Protein kinases are cellular switches that mediate phosphorylation of proteins. Abnormal phosphorylation of proteins is associated with lethal diseases such as cancer. In the pharmaceutical industry, protein kinases have become an important class of drug targets. This study reports a versatile approach for the detection of protein phosphorylation. The change in charge of the myelin basic protein upon phosphorylation by the protein kinase C-alpha (PKC-α) in the presence of adenosine 5'-[γ-thio] triphosphate (ATP-S) was detected on gold metal-insulator-semiconductor (Au-MIS) capacitor structures. Gold nanoparticles (AuNPs) can then be attached to the thio-phosphorylated proteins, forming a Au-film/AuNP plasmonic couple. This was detected by a localized surface plasmon resonance (LSPR) technique alongside MIS capacitance. All reactions were validated using surface plasmon resonance technique and the interaction of AuNPs with the thio-phosphorylated proteins quantified by quartz crystal microbalance. The plasmonic coupling was also visualized by simulations using finite element analysis. The use of this approach in drug discovery applications was demonstrated by evaluating the response in the presence of a known inhibitor of PKC-α kinase. LSPR and MIS on a single platform act as a cross check mechanism for validating kinase activity and make the system robust to test novel inhibitors.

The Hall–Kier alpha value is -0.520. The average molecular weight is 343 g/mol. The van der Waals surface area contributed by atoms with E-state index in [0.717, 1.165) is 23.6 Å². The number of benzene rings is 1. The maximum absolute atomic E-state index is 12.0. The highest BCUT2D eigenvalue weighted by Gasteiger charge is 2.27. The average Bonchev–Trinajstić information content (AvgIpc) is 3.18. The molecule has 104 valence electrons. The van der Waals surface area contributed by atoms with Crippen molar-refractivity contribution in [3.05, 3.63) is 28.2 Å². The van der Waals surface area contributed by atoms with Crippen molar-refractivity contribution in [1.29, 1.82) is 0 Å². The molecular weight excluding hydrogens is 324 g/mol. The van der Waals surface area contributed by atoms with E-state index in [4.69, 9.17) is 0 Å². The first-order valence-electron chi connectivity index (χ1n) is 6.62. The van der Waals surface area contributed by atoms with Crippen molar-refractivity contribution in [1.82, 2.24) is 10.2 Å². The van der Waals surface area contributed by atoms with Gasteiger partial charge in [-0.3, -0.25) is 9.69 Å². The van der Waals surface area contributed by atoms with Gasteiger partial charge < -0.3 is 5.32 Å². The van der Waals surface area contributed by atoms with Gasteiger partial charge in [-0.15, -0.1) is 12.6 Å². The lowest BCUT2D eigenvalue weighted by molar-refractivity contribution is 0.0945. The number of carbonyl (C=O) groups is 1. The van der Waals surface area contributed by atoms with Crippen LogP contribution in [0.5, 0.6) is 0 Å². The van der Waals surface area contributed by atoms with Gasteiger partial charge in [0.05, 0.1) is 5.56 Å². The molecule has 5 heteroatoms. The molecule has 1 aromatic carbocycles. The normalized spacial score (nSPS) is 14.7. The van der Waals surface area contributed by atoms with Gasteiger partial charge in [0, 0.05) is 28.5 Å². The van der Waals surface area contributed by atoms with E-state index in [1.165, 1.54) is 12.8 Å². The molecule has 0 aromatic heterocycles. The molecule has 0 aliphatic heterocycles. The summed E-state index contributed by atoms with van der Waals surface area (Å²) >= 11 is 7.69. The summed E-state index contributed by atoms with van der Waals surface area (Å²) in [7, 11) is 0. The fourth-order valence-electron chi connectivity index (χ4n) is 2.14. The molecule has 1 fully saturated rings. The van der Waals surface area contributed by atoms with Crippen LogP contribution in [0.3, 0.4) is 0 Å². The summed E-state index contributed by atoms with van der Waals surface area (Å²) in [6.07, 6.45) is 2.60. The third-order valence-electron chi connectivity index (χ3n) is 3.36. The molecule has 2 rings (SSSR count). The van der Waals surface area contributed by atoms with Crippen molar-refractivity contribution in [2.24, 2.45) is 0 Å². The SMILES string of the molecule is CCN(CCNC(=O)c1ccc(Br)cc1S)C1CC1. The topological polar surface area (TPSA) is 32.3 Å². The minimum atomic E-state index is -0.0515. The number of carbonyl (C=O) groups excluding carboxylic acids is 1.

- Drug discovery
- Localized surface plasmon resonance
- Protein phosphorylation